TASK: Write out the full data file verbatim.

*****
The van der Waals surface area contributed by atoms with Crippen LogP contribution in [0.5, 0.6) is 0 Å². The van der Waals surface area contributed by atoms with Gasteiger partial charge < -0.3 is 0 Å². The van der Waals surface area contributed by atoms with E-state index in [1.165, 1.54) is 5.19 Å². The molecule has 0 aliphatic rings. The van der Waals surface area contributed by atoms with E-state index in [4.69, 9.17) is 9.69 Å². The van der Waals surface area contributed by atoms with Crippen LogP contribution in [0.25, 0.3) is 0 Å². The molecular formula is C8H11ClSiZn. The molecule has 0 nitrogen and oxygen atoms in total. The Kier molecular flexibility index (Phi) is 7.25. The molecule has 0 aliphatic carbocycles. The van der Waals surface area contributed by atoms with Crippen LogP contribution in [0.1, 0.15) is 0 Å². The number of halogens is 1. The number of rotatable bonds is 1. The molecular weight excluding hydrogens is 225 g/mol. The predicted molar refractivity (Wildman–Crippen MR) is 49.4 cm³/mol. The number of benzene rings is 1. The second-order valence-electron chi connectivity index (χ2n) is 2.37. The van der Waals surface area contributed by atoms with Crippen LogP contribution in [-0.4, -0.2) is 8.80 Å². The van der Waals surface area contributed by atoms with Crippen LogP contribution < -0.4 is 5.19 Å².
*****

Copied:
The van der Waals surface area contributed by atoms with Crippen LogP contribution in [0.5, 0.6) is 0 Å². The van der Waals surface area contributed by atoms with Gasteiger partial charge < -0.3 is 0 Å². The van der Waals surface area contributed by atoms with E-state index in [1.165, 1.54) is 5.19 Å². The molecule has 0 aliphatic rings. The van der Waals surface area contributed by atoms with E-state index in [4.69, 9.17) is 9.69 Å². The van der Waals surface area contributed by atoms with Crippen LogP contribution in [0.25, 0.3) is 0 Å². The molecular formula is C8H11ClSiZn. The molecule has 0 nitrogen and oxygen atoms in total. The Kier molecular flexibility index (Phi) is 7.25. The molecule has 0 aliphatic carbocycles. The van der Waals surface area contributed by atoms with Crippen LogP contribution in [0.1, 0.15) is 0 Å². The number of halogens is 1. The number of rotatable bonds is 1. The molecular weight excluding hydrogens is 225 g/mol. The predicted molar refractivity (Wildman–Crippen MR) is 49.4 cm³/mol. The number of benzene rings is 1. The second-order valence-electron chi connectivity index (χ2n) is 2.37. The van der Waals surface area contributed by atoms with Crippen LogP contribution in [-0.4, -0.2) is 8.80 Å². The van der Waals surface area contributed by atoms with Crippen LogP contribution < -0.4 is 5.19 Å².